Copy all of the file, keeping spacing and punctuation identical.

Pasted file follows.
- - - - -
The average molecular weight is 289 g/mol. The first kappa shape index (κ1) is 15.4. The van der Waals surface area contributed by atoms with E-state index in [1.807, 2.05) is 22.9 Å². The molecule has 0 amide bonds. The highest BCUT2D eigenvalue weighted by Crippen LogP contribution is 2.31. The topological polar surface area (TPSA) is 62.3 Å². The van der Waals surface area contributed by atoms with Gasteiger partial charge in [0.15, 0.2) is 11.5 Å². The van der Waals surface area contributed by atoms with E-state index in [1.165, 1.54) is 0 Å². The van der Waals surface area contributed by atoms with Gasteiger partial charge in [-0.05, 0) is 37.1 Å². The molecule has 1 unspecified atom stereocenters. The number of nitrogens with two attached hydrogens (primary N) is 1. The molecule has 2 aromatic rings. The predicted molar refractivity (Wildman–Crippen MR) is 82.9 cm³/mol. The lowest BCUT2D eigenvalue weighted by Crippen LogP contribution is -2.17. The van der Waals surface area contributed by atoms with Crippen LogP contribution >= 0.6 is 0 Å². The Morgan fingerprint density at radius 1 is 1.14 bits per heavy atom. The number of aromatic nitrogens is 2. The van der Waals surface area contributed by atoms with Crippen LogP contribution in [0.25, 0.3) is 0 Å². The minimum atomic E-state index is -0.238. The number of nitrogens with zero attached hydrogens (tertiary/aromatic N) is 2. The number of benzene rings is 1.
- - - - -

The average molecular weight is 289 g/mol. The first kappa shape index (κ1) is 15.4. The van der Waals surface area contributed by atoms with E-state index in [1.807, 2.05) is 22.9 Å². The molecule has 0 amide bonds. The highest BCUT2D eigenvalue weighted by Crippen LogP contribution is 2.31. The topological polar surface area (TPSA) is 62.3 Å². The van der Waals surface area contributed by atoms with Gasteiger partial charge in [0.15, 0.2) is 11.5 Å². The van der Waals surface area contributed by atoms with E-state index in [1.165, 1.54) is 0 Å². The van der Waals surface area contributed by atoms with Gasteiger partial charge in [-0.05, 0) is 37.1 Å². The molecule has 1 unspecified atom stereocenters. The number of nitrogens with two attached hydrogens (primary N) is 1. The molecule has 2 aromatic rings. The predicted molar refractivity (Wildman–Crippen MR) is 82.9 cm³/mol. The lowest BCUT2D eigenvalue weighted by Crippen LogP contribution is -2.17. The van der Waals surface area contributed by atoms with Crippen LogP contribution >= 0.6 is 0 Å². The Morgan fingerprint density at radius 1 is 1.14 bits per heavy atom. The number of aromatic nitrogens is 2. The van der Waals surface area contributed by atoms with Crippen LogP contribution in [0.25, 0.3) is 0 Å². The minimum atomic E-state index is -0.238. The number of nitrogens with zero attached hydrogens (tertiary/aromatic N) is 2. The number of benzene rings is 1.